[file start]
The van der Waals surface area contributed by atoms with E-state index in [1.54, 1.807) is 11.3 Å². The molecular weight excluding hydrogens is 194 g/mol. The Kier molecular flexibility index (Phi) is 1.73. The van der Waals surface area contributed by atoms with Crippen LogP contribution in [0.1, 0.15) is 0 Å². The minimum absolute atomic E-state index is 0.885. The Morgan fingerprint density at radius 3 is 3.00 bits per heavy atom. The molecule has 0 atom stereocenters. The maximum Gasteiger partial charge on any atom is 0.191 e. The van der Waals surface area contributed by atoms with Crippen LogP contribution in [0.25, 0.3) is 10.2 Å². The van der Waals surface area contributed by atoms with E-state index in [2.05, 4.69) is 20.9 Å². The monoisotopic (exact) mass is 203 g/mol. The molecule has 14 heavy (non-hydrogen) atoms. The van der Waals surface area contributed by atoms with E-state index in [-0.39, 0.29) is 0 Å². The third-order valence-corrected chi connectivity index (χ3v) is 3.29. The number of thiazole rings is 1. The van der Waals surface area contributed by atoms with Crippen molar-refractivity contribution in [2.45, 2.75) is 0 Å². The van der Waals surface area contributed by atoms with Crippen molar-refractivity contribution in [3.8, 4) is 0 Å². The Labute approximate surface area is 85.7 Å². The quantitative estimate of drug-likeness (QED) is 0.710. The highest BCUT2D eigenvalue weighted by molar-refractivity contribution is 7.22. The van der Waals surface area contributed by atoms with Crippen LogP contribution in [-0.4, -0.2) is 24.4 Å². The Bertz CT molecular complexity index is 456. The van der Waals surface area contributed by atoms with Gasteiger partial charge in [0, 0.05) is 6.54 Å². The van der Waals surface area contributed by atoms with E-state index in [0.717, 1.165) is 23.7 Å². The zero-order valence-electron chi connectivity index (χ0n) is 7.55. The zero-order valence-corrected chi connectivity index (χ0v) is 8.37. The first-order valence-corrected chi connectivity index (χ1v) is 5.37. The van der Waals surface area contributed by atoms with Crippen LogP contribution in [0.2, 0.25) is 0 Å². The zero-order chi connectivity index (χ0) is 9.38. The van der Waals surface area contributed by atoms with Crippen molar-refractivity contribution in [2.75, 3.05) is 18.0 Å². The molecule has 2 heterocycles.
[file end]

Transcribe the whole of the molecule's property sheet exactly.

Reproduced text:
The van der Waals surface area contributed by atoms with E-state index in [1.54, 1.807) is 11.3 Å². The molecular weight excluding hydrogens is 194 g/mol. The Kier molecular flexibility index (Phi) is 1.73. The van der Waals surface area contributed by atoms with Crippen LogP contribution in [0.1, 0.15) is 0 Å². The minimum absolute atomic E-state index is 0.885. The Morgan fingerprint density at radius 3 is 3.00 bits per heavy atom. The molecule has 0 atom stereocenters. The maximum Gasteiger partial charge on any atom is 0.191 e. The van der Waals surface area contributed by atoms with Crippen LogP contribution in [0.25, 0.3) is 10.2 Å². The van der Waals surface area contributed by atoms with E-state index in [2.05, 4.69) is 20.9 Å². The monoisotopic (exact) mass is 203 g/mol. The molecule has 14 heavy (non-hydrogen) atoms. The van der Waals surface area contributed by atoms with E-state index in [-0.39, 0.29) is 0 Å². The third-order valence-corrected chi connectivity index (χ3v) is 3.29. The number of thiazole rings is 1. The van der Waals surface area contributed by atoms with Crippen molar-refractivity contribution in [2.45, 2.75) is 0 Å². The van der Waals surface area contributed by atoms with Crippen molar-refractivity contribution in [3.8, 4) is 0 Å². The Labute approximate surface area is 85.7 Å². The quantitative estimate of drug-likeness (QED) is 0.710. The highest BCUT2D eigenvalue weighted by molar-refractivity contribution is 7.22. The van der Waals surface area contributed by atoms with Crippen LogP contribution in [-0.4, -0.2) is 24.4 Å². The Bertz CT molecular complexity index is 456. The van der Waals surface area contributed by atoms with Gasteiger partial charge in [0, 0.05) is 6.54 Å². The van der Waals surface area contributed by atoms with E-state index in [0.717, 1.165) is 23.7 Å². The zero-order valence-electron chi connectivity index (χ0n) is 7.55. The zero-order valence-corrected chi connectivity index (χ0v) is 8.37. The first-order valence-corrected chi connectivity index (χ1v) is 5.37. The van der Waals surface area contributed by atoms with Crippen LogP contribution in [0.2, 0.25) is 0 Å². The zero-order chi connectivity index (χ0) is 9.38. The van der Waals surface area contributed by atoms with Crippen molar-refractivity contribution in [2.75, 3.05) is 18.0 Å². The molecule has 2 heterocycles.